Senior advocate Hal Erpenbeck wants El Dorado Hills to have a safe place for working adults caring for elderly parents to drop off their charge for the day, similar to the way childcare works.
It’s called senior daycare, and Erpenbeck said he sees it as an important public service and valuable amenity in a community with a growing senior population.
His mission picks up where long-time senior activist Ramona “Moni” Gilmore left off. Gilmore, who died in 2008, was the driving force in the conversion of former El Dorado Hills Fire Station 85 into a senior center. It was subsequently named for her.
The center hosts dozens of classes and activities for seniors each week plus a senior lunch on weekdays. It’s also a distribution hub for the Meals on Wheels program.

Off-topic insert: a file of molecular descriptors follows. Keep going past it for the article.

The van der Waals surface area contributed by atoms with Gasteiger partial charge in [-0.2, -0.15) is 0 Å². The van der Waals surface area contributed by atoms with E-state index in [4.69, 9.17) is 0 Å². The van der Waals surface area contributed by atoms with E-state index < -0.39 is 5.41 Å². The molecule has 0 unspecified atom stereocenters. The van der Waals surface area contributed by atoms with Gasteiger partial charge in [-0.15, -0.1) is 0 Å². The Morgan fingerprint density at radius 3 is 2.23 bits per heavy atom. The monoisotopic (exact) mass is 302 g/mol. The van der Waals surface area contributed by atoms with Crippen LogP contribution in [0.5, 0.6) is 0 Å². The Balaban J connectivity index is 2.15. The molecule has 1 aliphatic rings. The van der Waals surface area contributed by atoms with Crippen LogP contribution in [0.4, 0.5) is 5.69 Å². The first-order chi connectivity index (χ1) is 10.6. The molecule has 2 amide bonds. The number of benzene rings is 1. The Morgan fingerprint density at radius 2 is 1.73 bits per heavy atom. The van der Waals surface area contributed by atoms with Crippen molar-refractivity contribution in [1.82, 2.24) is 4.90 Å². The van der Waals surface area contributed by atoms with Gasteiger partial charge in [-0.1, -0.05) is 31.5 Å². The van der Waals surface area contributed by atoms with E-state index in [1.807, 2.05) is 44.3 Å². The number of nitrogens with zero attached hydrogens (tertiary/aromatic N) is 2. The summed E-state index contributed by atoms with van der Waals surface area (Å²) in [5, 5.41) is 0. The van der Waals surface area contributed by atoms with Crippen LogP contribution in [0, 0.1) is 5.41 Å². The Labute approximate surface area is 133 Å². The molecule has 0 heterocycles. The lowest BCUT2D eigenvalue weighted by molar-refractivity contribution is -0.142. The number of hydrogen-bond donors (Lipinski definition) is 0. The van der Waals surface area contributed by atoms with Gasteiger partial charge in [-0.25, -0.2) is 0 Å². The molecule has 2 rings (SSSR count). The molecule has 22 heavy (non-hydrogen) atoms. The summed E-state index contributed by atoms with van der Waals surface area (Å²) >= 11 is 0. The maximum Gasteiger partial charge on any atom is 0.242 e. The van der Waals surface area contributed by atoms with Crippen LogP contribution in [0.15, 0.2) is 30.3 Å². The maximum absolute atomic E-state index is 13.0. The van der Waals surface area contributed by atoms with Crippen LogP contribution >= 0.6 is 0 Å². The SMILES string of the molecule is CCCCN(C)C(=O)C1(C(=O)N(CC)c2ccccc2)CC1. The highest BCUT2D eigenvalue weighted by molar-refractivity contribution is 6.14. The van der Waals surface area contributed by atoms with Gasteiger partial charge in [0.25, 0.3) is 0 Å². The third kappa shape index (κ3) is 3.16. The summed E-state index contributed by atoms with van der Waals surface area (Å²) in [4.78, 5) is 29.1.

The conversion of the old fire station included space and facilities for senior daycare which, despite being nearly complete, ultimately fell victim to the economic downturn — a fact that the famously feisty Gilmore would not have accepted.
Senior daycare centers contribute to the social fabric of the community, Erpenbeck explained, adding, “It allows people to keep their elderly parents at home longer, which is a good thing.”
Senior daycare can also provide much-needed respite for fulltime caregivers.
Erpenbeck cites the success of the senior daycare program in Placerville, which is nearing capacity. “There are people here (in El Dorado Hills) that drive up there and use it as respite for care, so we know there’s demand,” he said.
Erpenbeck estimates that the El Dorado Hills senior daycare center is less than $20,000 shy of completion.
“If we promote the respite aspect, the program can be self-sustaining,” he said.
The Ramona “Moni” Gilmore Senior Center is located at 990 Lassen Lane, along El Dorado Hills Boulevard, and is open to all ages for lunch Monday through Friday.
A full list of classes and activities can be found at El Dorado Hills the Community Services District website, edhcsd.org. For more information call the Senior Center at (916) 358-3575.